Photo by Nick.Allen
When your picture grape vines, you may envision them in rows and rows along rolling, hillside vineyards. I have to agree that these plantings are lovely. But, did you know that grapes tend to fit neatly into backyard gardens? much the way that espaliers do. Grapes can be easily trained against a wall or fence — just like espaliered fruit trees.
In fact, the bright-green leaves turn an ugly, cyclone fence into an attractive, fruit-producing living wall. Grapes have no problem making large containers their home. And if you underplant them with a ground-hugging annual or perennial, they make a handsome statement worthy of the front yard.
The simplest way to acquire them is to find year old, bare-root grapes at your local nursery or garden center. You can always purchase them online or through a catalog as bareroot plants. Later in the year, you may find the more expensive, leafed-out plants grown in containers, as well.
While you’re perusing the possibilities, you’ll notice that grapes fall into these three categories: European, American, and American Hybrids (crosses between American and European grapes). Let your garden center or master gardeners at the Cooperative Extension Office know what you’re looking for in a grape and they’ll steer you to the right category.
Photo by Joe Shlabotnik
Planting Grape Vines
If your region experiences mild winters, such as California, you’ll want to plant your grape vines during the winter. But, if you’re in a colder zone and have deep snow, you’ll want to wait to plant them until about three weeks before your frost date.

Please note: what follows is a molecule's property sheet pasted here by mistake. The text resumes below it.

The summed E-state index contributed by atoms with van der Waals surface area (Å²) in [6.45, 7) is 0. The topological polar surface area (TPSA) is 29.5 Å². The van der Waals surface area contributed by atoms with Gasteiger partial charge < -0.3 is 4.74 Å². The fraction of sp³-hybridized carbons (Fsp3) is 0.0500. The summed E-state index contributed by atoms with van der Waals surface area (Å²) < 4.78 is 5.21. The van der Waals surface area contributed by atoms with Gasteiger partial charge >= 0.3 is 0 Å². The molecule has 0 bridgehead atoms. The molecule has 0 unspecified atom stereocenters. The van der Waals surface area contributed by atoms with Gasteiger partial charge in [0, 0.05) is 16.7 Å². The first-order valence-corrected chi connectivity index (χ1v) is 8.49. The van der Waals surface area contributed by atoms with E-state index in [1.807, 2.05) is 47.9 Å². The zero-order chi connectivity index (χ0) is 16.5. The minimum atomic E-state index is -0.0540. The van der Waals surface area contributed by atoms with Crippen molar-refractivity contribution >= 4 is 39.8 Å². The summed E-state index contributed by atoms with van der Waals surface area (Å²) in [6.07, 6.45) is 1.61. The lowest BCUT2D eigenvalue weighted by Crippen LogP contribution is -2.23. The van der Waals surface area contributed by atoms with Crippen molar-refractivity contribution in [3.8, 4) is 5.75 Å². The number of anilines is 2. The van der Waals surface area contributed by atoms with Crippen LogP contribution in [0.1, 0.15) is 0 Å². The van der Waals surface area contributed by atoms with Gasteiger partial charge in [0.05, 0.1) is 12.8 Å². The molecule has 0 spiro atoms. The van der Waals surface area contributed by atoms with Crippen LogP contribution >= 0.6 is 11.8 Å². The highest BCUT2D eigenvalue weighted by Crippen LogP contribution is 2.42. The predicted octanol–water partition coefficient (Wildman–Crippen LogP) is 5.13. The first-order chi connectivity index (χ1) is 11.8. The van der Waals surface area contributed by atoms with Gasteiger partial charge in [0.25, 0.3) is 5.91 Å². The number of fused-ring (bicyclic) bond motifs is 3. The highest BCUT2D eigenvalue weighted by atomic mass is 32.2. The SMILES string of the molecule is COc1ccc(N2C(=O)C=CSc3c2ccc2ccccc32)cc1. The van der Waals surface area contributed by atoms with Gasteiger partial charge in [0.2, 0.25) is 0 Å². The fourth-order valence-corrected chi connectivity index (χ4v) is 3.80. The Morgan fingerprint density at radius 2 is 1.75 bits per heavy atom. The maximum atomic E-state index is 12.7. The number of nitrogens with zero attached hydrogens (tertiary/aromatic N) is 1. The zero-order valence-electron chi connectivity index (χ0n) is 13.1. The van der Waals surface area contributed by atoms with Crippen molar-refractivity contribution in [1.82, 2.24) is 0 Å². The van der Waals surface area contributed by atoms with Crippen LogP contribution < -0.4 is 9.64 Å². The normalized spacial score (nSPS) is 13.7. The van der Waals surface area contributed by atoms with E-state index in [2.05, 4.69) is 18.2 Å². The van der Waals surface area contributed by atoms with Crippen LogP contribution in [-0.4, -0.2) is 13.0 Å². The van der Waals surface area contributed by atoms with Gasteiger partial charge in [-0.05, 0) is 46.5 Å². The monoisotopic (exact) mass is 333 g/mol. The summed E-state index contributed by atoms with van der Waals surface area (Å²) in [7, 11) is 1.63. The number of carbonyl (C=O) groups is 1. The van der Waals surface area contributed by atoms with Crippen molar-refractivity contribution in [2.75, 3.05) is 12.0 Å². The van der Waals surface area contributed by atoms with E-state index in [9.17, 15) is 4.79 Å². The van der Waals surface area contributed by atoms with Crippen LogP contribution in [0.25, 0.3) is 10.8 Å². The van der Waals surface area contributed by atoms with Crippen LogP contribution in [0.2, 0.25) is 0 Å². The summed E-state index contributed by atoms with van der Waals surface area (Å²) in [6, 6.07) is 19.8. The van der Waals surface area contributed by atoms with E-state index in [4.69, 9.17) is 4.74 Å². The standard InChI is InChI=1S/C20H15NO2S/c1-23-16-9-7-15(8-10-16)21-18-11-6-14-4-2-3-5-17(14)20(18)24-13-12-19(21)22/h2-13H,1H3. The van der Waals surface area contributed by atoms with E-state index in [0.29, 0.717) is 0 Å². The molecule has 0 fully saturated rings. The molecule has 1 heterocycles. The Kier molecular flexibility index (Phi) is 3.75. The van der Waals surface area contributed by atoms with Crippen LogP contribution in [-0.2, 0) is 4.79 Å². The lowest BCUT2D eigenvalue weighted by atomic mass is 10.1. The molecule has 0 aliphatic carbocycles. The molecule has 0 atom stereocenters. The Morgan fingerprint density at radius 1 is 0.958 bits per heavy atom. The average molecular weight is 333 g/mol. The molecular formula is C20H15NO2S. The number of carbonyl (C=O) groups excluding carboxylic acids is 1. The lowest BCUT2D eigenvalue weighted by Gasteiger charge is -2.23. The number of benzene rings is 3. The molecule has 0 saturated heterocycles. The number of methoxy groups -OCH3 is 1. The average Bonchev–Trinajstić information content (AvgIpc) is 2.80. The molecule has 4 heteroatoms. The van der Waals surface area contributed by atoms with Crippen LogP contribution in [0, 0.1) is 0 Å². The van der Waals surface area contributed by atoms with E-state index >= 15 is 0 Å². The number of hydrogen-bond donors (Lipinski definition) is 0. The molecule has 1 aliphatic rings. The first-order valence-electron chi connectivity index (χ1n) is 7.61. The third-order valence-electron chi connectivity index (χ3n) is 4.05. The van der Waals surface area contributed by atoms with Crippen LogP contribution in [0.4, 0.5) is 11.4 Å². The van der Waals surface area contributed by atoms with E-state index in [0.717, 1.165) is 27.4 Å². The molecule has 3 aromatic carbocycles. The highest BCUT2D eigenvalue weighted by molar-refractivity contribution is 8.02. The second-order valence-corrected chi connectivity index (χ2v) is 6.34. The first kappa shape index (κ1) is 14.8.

In the home garden, grapes are usually planted against a support such as a fence or arbor. Choose a place that has full sun and well-draining soil. Dig the holes 1-1 1/2′ away from the support structure and 8″-10″ apart from each other. If there’s any top growth on the plant, cut it back so that it has 2 or three buds.
You’ll want the plants leaning slightly towards the supports. So while you’re planting, position them at an angle to guide them. Usually, they’re planted just as deep as they were in their original containers. However, this may depend on your growing zone, so check with your local nursery because they’re often planted deeper. When you slide them out of their containers, gently tease (pull and straighten) the roots so that they’ll spread out inside their planting hole.
Photo by sjsharktank
Grapes don’t need extremely rich soil because they aren’t heavy feeders. A moderately fertile soil is just fine with them. Their leaves are prone to fungal disease, so do your best to water them at the soil line — drip irrigation is your best bet. The vines should be pruned every year every year because the fruit is produced on the new growth. Plus, it’ll help restrict the plant’s mature size, as well. Pruning the old wood to two or three buds will stimulate the necessary new growth.
As far as how many plants you’ll need to produce a crop, nearly all grape varieties are self-fruitful, so go ahead and plant a mini-vineyard or just one as a focal point. The best advice here is to simply be sure that it’s a variety that likes your area.